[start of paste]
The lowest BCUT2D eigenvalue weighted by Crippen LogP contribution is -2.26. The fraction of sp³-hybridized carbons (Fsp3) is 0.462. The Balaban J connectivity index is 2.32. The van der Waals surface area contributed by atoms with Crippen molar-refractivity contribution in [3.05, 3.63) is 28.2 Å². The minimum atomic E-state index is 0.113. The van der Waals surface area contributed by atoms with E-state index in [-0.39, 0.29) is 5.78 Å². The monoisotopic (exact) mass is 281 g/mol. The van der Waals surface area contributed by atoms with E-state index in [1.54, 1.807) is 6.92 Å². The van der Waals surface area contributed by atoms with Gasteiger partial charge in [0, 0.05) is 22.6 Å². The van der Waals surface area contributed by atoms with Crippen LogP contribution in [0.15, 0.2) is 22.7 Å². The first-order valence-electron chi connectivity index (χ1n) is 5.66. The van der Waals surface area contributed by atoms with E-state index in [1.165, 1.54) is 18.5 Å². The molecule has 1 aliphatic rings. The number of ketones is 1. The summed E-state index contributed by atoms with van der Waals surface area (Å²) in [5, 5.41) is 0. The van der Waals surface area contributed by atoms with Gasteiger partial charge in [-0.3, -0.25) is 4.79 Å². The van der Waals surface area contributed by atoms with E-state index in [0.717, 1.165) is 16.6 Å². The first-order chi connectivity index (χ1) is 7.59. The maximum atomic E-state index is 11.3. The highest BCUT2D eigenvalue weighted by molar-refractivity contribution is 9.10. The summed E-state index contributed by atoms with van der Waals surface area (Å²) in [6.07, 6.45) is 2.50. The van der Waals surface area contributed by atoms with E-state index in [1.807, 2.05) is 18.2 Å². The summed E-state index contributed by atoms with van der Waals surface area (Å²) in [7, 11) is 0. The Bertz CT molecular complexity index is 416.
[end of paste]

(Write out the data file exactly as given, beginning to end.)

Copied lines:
The lowest BCUT2D eigenvalue weighted by Crippen LogP contribution is -2.26. The fraction of sp³-hybridized carbons (Fsp3) is 0.462. The Balaban J connectivity index is 2.32. The van der Waals surface area contributed by atoms with Crippen molar-refractivity contribution in [3.05, 3.63) is 28.2 Å². The minimum atomic E-state index is 0.113. The van der Waals surface area contributed by atoms with E-state index in [-0.39, 0.29) is 5.78 Å². The monoisotopic (exact) mass is 281 g/mol. The van der Waals surface area contributed by atoms with E-state index in [1.54, 1.807) is 6.92 Å². The van der Waals surface area contributed by atoms with Gasteiger partial charge in [0, 0.05) is 22.6 Å². The van der Waals surface area contributed by atoms with Crippen LogP contribution in [0.15, 0.2) is 22.7 Å². The first-order valence-electron chi connectivity index (χ1n) is 5.66. The van der Waals surface area contributed by atoms with E-state index in [1.165, 1.54) is 18.5 Å². The molecule has 1 aliphatic rings. The number of ketones is 1. The summed E-state index contributed by atoms with van der Waals surface area (Å²) in [5, 5.41) is 0. The van der Waals surface area contributed by atoms with Gasteiger partial charge in [-0.3, -0.25) is 4.79 Å². The van der Waals surface area contributed by atoms with E-state index in [0.717, 1.165) is 16.6 Å². The first-order chi connectivity index (χ1) is 7.59. The maximum atomic E-state index is 11.3. The highest BCUT2D eigenvalue weighted by molar-refractivity contribution is 9.10. The summed E-state index contributed by atoms with van der Waals surface area (Å²) in [6.07, 6.45) is 2.50. The van der Waals surface area contributed by atoms with E-state index in [1.807, 2.05) is 18.2 Å². The summed E-state index contributed by atoms with van der Waals surface area (Å²) in [7, 11) is 0. The Bertz CT molecular complexity index is 416.